North Carolina senior guard Marcus Paige’s game-tying shot seemed like destiny or a prayer answered. As the ball descended from its arc, rattled inside the rim and fell through the net with the grace of a feather, it was one of the greatest and most memorable basketball shots — college or pro — that the sport has seen. Then Villanova junior forward Kris Jenkins happened.
Jenkins’ three at the buzzer countered Paige’s shot and propelled Villanova to its first national title in 35 years on Monday. It was a classic finish to an already stellar game, and for those of us who were not yet alive when former Duke center/power forward Christian Laettner’s turnaround jumper sank Kentucky in the 1992 Elite 8, or when former forward Lorenzo Charles turned an airball into a game-winning dunk to inch the Cinderella North Carolina State team over the University of Houston’s Phi Slamma Jamma in 1983, Monday’s game was surely the greatest college basketball game my generation has seen.
The now-legendary ending, however, should not have happened. Though hindsight is always 20/20, Villanova Head Coach Jay Wright should have planned to foul North Carolina point guard Joel Berry II as he was dribbling up the court before he passed to Paige, or Paige himself after he got the pass from Berry — before Paige took the miraculous heave of a three that inexplicably went in. Consider the situation: Villanova was up by three with less than 10 seconds left, and North Carolina was in the double bonus, meaning that a Villanova foul would give two Carolina free throws and essentially guarantee Villanova another possession with the lead. To Wright’s credit, Berry and Paige are capable free-throw shooters; Berry made 86.7 percent of his free throws this season and Paige made 77.4 percent, so not wanting to foul two quality shooters is understandable. Basic probability says that Berry would make both shots 75 percent of the time while Paige would hit both just a tick under 60 percent of the time.
Even if North Carolina had hit both foul shots, leaving Villanova with a one-point lead, online basketball probability win indicators calculate that a team up one point with five seconds left and possession of the ball has an 89.3 percent chance of winning the game. If the game is tied, that probability is 59.3 percent. But saying Wright’s choice not to foul decreased his team’s win probability by 30 percent also is not quite accurate because trailing by a point, North Carolina certainly would have fouled to put Villanova at the line. The Wildcats are an excellent free throw-shooting team, and the player with the worst percentage from the stripe — senior forward Daniel Ochefu — probably would have inbounded the ball. At that point, the worst shooter for Villanova on the floor would have been junior guard Josh Hart, and he makes 75 percent of his free throws.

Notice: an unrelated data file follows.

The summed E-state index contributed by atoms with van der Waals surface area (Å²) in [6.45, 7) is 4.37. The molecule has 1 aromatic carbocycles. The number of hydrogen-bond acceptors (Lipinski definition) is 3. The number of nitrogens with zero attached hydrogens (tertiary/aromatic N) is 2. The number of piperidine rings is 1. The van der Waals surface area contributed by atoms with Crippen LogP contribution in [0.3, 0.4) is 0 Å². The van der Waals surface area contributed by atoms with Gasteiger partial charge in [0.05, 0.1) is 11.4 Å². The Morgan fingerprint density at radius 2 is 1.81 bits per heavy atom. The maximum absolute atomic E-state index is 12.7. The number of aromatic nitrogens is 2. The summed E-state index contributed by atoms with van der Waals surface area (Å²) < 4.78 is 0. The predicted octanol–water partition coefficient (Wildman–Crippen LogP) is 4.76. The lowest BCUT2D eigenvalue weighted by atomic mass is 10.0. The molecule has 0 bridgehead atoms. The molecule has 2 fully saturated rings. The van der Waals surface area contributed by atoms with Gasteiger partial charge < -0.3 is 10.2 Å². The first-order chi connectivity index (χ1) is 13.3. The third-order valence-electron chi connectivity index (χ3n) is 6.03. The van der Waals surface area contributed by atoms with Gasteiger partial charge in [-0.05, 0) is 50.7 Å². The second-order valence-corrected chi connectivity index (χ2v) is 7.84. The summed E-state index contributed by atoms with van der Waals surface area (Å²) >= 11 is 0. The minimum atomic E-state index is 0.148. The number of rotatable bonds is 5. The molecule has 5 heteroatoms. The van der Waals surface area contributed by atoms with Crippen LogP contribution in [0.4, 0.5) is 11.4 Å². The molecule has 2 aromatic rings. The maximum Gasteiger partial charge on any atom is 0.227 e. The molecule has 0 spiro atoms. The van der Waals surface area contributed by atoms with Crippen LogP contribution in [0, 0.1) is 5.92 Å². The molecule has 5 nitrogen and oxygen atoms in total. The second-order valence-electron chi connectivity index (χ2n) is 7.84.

Villanova also had a timeout to use, which they subsequently did after Paige’s three-pointer, to draw up the screen play that gave senior guard Ryan Arcidiacono the shoot-pass option that led to Jenkins’ game-winner. Villanova prides itself on being a team with one of the highest basketball IQs in the country. It is very reasonable to assume that the Wildcats would have found a way to inbound the ball and defend against the trap. Based on the Ochefu screenplay Wright was able to draw up, it is also reasonable to assume he would have found a way to avoid trouble on the inbound and force North Carolina to foul.
In addition to running a bit more time off the clock, Villanova would have had a chance to boost its lead back up and force North Carolina to use its final timeout. Because timeouts do not advance the ball up-court in college basketball, North Carolina would have had to cover the length of the floor in a few seconds for a decent look or settle for an extremely unlikely heave from half-court or beyond. Trading foul shots also would have given Villanova the opportunity to foul again, and at that point, with another cycle of fouls having to ensue without timeouts left, North Carolina simply would have run out of time, and Villanova would have prevailed.
Regardless of what Wright should have done, he was able to draw up a phenomenal play to give his team an opportunity to win a classic, and college basketball and our collective sports consciousness will be forever grateful for what he did not do.
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